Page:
I have my B.S. in atmospheric science from Florida International University and am currently in graduate school conducting hurricane research.
By: SouthDadeFish , 3:49 PM GMT on July 25, 2011
As of this morning, the only player out in the Atlantic today is recently deactivated invest 90L, located between Jamaica and Southeastern Cuba. Although the invest has been deactivated that doesn’t mean it can’t get better organized and become reactivated. To be honest, I’m surprised the invest wasn’t deactivated earlier as it was pretty ragged the past two days.
However, this morning the tropical wave (who I will still call 90L for clarity), has began to fire deep convection. There does appear to be a modest amount of cyclonic turning on satellite imagery, although not nearly as strong on radar.
It appears that 90L is finally starting to generate convergence on its eastern side. I’m wondering if this is due to land interaction with Jamaica, which is piling up air due to stronger friction than the sea surface. The air to the north is then moving faster relative to the air over Jamaica, which would in turn create a circulation effect. We will have to monitor how the 850mb vorticity changes throughout the day to check for development.
In terms of upper-level winds, wind shear is a moderate 10-20 knots over the wave. This is marginally conducive for cyclogenesis. 90L is also moving into a moister environment, which will further aid in development. The NW Caribbean is notorious for breeding tropical cyclones as well as intensifying them quickly. Although 90L is pretty disorganized, I’m still giving it a 15-20% chance of becoming a tropical cyclone sometime during its lifetime due to the factors listed above. Once 90L slides farther away from Cuba, it will have its best chance thus far at developing into a tropical cyclone.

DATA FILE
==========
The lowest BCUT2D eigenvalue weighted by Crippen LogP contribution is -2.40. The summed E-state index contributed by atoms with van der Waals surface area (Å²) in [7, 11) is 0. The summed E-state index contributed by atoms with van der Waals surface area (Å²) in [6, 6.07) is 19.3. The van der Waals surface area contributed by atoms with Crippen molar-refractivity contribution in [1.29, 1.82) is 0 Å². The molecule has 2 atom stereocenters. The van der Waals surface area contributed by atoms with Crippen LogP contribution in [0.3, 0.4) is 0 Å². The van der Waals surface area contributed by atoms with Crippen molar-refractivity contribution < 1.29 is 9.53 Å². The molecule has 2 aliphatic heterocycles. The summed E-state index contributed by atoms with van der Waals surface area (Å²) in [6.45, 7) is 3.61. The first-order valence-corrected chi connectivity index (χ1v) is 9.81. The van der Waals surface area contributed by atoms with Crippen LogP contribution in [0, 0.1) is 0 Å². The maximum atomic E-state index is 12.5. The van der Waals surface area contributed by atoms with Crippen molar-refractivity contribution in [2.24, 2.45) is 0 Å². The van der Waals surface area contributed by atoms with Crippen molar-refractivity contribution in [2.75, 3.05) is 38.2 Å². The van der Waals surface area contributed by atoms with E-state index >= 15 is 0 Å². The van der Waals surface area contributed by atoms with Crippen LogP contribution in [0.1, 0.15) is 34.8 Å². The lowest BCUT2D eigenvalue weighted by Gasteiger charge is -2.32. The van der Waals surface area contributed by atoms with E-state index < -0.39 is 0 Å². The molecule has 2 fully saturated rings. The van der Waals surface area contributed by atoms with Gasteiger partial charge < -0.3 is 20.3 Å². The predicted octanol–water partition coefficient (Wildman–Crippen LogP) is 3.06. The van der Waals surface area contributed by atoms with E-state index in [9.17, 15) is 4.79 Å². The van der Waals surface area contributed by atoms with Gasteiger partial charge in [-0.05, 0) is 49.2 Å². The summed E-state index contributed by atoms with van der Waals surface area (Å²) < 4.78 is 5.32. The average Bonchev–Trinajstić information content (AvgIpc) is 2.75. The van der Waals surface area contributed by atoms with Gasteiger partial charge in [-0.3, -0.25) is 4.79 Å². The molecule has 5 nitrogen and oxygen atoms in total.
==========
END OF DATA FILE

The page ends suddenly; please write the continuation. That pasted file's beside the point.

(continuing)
The 6Z GFS 72 hour upper-level forecast shows very light winds over the Gulf of Mexico, which would be favorable for intensification if 90L were to develop. Regardless of development the wave will continue to slide west into the Gulf of Mexico and probably then into Southern Texas, who I’m sure wouldn’t mind getting some more rain and relief from the heat.
Figure 1.1: 7/25/11 6Z GFS 72 hour 200mb forecast. This what the model is forecasting the upper-levels of the atmosphere to look like in 72 hours. Notice the winds barbs in the Gulf of Mexico showing very light winds, which would mean very light wind shear.
Although invest 90L has been deactivated and the NHC is giving it a near 0% chance for development in the next 48 hours, I would recommend you still keep an eye on it if you live in the NW Caribbean or Western Gulf Coast areas.
Feel free to check out www.Canefever.com for great links and analysis to track 90L and the rest of the tropics.
Thanks for reading,
The views of the author are his/her own and do not necessarily represent the position of The Weather Company or its parent, IBM.
Comments will take a few seconds to appear.